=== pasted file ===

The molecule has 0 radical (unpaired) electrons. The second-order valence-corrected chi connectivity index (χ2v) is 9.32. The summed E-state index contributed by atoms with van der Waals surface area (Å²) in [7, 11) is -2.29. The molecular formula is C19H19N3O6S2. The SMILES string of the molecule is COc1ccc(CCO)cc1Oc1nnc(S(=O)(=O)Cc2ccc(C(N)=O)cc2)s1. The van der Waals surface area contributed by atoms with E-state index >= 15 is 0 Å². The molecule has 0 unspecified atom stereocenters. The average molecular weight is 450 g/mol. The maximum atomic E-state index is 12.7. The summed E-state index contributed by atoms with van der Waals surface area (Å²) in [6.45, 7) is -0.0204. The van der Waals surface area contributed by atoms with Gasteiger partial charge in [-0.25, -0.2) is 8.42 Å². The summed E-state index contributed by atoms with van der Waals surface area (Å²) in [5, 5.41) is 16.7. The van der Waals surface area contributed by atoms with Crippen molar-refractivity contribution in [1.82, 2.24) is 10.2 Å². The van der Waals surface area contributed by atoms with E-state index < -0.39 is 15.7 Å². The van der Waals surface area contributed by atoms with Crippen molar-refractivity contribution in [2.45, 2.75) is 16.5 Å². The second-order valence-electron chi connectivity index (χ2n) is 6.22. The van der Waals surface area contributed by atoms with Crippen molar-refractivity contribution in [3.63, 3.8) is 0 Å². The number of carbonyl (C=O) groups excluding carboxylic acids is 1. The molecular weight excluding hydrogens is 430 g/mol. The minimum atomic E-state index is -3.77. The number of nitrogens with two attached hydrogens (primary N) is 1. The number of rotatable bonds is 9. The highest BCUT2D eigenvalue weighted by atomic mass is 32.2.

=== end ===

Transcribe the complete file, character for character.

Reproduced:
The molecule has 0 radical (unpaired) electrons. The second-order valence-corrected chi connectivity index (χ2v) is 9.32. The summed E-state index contributed by atoms with van der Waals surface area (Å²) in [7, 11) is -2.29. The molecular formula is C19H19N3O6S2. The SMILES string of the molecule is COc1ccc(CCO)cc1Oc1nnc(S(=O)(=O)Cc2ccc(C(N)=O)cc2)s1. The van der Waals surface area contributed by atoms with E-state index >= 15 is 0 Å². The molecule has 0 unspecified atom stereocenters. The average molecular weight is 450 g/mol. The maximum atomic E-state index is 12.7. The summed E-state index contributed by atoms with van der Waals surface area (Å²) in [6.45, 7) is -0.0204. The van der Waals surface area contributed by atoms with Gasteiger partial charge in [-0.25, -0.2) is 8.42 Å². The summed E-state index contributed by atoms with van der Waals surface area (Å²) in [5, 5.41) is 16.7. The van der Waals surface area contributed by atoms with Crippen molar-refractivity contribution in [1.82, 2.24) is 10.2 Å². The van der Waals surface area contributed by atoms with E-state index < -0.39 is 15.7 Å². The van der Waals surface area contributed by atoms with Crippen molar-refractivity contribution in [2.45, 2.75) is 16.5 Å². The second-order valence-electron chi connectivity index (χ2n) is 6.22. The van der Waals surface area contributed by atoms with Crippen molar-refractivity contribution in [3.63, 3.8) is 0 Å². The number of carbonyl (C=O) groups excluding carboxylic acids is 1. The molecular weight excluding hydrogens is 430 g/mol. The minimum atomic E-state index is -3.77. The number of nitrogens with two attached hydrogens (primary N) is 1. The number of rotatable bonds is 9. The highest BCUT2D eigenvalue weighted by atomic mass is 32.2.